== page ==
“Frankly, I don’t buy this narrative. In fact, the Middle East in particular has been aggressively driving innovation throughout its oil and gas operations – taking full advantage of the ICT creations that address the entire industry chain. Exploration, production, storage, transportation and distribution have been fine-tuned to take advantage of the digital transformation.
“Just last November, we held the Global Energy Summit in Abu Dhabi, under the theme ‘Leading New ICT for Higher Safety and Efficiency in the Oil and Gas Industry’. More than 200 of our valued customers, partners and senior experts from the industry gathered to discuss positive developments and opportunities, and the tone was one of optimism and energy – so to speak.
“What were we looking for in such conversations? To understand our collective plan to reduce costs, ensure safe operations, achieve sustainable development, and boost the industry’s transition into the smart era.
“The competition is fierce, and this transition needs to be swift and smooth. When the boards came down at the Global Energy Summit, the mandate had been set. The industry has opened its doors to new technologies. The task now is for global ICT companies to play their role in making this transformation happen.
“The key will be transitioning to smarter operations, lowering manual input, and reducing risk in day-to-day task management. Today, the average oil recovery rate industry-wide is around 37 percent, and more than 70 percent of oilfield assets aren’t effectively monitored and managed. Worse still, 90 percent of incidents arise from man-made improper operations. These are labor-intensive and cost huge amounts of money for an industry that’s been struggling with bottom line issues for a number of years now.
“Along with many other industries, we identified the digital transformation as the most promising pathway for confidently addressing these challenges. Huawei has spent many years gathering a deeper understanding of the oil and gas sector to better advice and act in this region. Through co-operating with more and more industry partners, we have successfully launched a number of ICT solutions in High Performance Computing, digital pipeline, and enterprise operations management.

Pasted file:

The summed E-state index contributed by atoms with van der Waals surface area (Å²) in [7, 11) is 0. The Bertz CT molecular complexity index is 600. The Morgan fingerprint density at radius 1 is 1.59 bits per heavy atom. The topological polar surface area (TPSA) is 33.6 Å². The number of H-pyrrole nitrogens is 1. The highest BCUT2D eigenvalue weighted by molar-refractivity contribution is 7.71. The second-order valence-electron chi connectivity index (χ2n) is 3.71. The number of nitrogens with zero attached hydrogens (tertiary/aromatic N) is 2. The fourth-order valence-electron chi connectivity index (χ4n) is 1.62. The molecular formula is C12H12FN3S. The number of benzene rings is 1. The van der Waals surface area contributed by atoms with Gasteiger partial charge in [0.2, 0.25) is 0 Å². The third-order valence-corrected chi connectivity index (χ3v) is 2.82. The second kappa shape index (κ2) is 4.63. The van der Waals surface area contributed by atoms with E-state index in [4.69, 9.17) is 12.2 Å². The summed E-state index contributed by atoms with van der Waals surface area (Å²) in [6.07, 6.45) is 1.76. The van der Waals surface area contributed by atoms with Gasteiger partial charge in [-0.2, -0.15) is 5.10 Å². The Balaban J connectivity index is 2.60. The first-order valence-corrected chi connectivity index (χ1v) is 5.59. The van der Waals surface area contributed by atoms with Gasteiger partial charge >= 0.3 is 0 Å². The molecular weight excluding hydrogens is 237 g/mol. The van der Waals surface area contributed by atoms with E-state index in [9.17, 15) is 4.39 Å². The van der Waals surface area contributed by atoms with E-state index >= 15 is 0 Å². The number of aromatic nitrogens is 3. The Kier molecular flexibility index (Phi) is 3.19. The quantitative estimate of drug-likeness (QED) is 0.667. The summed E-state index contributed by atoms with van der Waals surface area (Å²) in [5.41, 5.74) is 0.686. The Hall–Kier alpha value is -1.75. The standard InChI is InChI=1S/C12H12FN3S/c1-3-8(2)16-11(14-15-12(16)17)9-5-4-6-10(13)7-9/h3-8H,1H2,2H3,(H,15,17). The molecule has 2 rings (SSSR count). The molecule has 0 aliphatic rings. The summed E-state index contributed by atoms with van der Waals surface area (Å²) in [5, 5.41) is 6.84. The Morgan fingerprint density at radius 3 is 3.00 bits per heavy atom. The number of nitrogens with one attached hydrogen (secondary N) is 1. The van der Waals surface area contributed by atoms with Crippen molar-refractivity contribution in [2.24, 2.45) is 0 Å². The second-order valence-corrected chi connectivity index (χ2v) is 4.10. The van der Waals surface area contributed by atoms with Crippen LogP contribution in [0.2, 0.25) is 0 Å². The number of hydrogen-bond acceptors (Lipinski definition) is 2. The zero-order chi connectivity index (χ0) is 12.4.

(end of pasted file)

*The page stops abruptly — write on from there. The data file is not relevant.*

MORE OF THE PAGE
“In fact, we’ve applied these solutions in 45 countries around the world, serving 70 percent of the global top 20 oil and gas companies. These projects demonstrate the ability the sector has to transform when served by the right partner ecosystem.
“Typically, the industry is slow to adopt. That might come down to its historical wealth, which has protected it from the necessity of innovating. But nobody is under that illusion anymore, and these stark changes have been well received. Today, we’re living in an environment where you innovate or you disappear, and although the oil and gas sector moved a little slower than other industries, it does now have the added benefit of understanding the rate of change, and the value of investment.
“With that in mind, I am confident that the future, though different for sure, remains positive for the oil and gas sector at this time.”